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Sport Religion

Religious leaders pray next to Olympic Flag by Christ the Redeemer, Rio de Janeiro
Religious leaders pray next to Olympic Flag by Christ the Redeemer, Rio de Janeiro

I am regularly despondent because of the evil perpetrated by religious people. Religions make such lofty claims – and the result is so often the opposite: disunity, acrimony, not listening to each other, violence, abuse,… – the list goes on, In Real Life, and in the Digital World. Online groups of self-proclaimed “Bible Believing” Christians spend most of their energy arguing with each other – clearly the Bible is not as clear as each of them declares. And there surely is no encouragement for a nonChristian to be attracted to a faith that is so fragmented – each declaring they hold the one truth. Then there was the recent attack I received online from about 8,000 people (Christians calling for my crucifixion, beheading, naming me as apostate and the antiChrist) because I dared to suggest in one tweet that we pray for Muslims as they began Ramadan. The fallout for me from that, two-and-a-half months later still continues.

So, as the Olympics is underway, I look to sport and see celebration of diversity, enjoyment of being human, concern for the environment (declared in the Opening Ceremony), nations at enmity meeting in friendship,…

I have written about sport being religion-like: with rituals, forming community, gathered around a symbol, giving meaning,… (see, for example, here, here, and here).

Now I see the results of sport as doing what religion appears not to be able to do…

But, perhaps I am naive.

I’m aware of cheating, of scandals, of financial issues in sport…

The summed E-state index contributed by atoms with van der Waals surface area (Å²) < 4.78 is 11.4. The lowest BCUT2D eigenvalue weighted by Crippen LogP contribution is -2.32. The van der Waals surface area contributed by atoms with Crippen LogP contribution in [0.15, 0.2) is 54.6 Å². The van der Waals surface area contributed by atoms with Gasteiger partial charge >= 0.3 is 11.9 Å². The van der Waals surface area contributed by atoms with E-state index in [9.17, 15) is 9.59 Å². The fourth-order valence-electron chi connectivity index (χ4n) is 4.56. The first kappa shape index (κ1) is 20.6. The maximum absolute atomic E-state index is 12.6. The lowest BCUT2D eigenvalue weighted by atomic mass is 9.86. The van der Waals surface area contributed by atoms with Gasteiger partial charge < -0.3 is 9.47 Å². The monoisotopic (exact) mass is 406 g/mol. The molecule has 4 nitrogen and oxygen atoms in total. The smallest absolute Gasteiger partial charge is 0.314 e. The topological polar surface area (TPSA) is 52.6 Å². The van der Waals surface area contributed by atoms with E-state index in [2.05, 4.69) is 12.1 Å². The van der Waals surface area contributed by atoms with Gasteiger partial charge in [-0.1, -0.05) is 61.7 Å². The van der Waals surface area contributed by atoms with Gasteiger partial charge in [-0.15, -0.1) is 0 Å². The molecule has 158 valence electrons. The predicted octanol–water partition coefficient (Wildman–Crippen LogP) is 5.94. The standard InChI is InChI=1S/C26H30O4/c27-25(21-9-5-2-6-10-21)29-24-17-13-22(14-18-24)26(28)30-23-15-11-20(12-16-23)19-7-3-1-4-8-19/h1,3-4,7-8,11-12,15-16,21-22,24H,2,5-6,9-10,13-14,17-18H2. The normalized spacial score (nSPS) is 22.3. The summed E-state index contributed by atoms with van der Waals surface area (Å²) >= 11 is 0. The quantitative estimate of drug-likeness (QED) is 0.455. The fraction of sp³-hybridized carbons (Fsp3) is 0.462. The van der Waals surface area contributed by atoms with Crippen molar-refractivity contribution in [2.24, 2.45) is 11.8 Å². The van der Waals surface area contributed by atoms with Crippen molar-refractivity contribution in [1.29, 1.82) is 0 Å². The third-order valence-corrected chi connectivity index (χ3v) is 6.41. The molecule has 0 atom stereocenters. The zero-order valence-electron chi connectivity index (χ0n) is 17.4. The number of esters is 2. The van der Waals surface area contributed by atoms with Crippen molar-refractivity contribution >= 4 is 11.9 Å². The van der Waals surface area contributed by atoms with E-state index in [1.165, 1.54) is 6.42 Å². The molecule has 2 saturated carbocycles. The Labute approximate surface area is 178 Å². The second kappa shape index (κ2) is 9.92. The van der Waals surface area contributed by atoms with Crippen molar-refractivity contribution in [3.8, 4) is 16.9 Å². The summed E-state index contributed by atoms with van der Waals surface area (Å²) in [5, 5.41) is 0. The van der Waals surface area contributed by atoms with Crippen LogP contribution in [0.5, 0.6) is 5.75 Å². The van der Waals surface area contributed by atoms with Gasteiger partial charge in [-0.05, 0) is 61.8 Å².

And then I come across an article such as Why I won’t be watching the Olympics by Ian Paul. And he highlights how the Games cost a fortune and often cripple the host city, that they create endemic corruption, promote unhealthy eating and drinking, don’t deliver a legacy, have a huge environmental impact, displace the poor, can encourage sex trafficking, and promote the narrative of competition.

From this, I return to a model that regularly helps me: powerful things are like a lever, magnifying good and bad. Money, sex, and power (for example) can be used for good or ill – great good, great evil. The internet is like that. Religion is like that. And, it seems, sport is like that.

What do you think?

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2 thoughts on “Sport Religion”

  1. In our daily paper the front page pronouces ‘SA prodigy soars to Olympic immortality with stunning gold medal swim’. Really! The patriotic hyperbole, gives the young swimmer nowhere to go. Where and what do you do when you have reached immortality? As a society we need to offer enormous compassion to the athletes, those who at a young age have achieved their dream and those who feel shattered for not living up to their country’s (possibly unrealistic) expectations.

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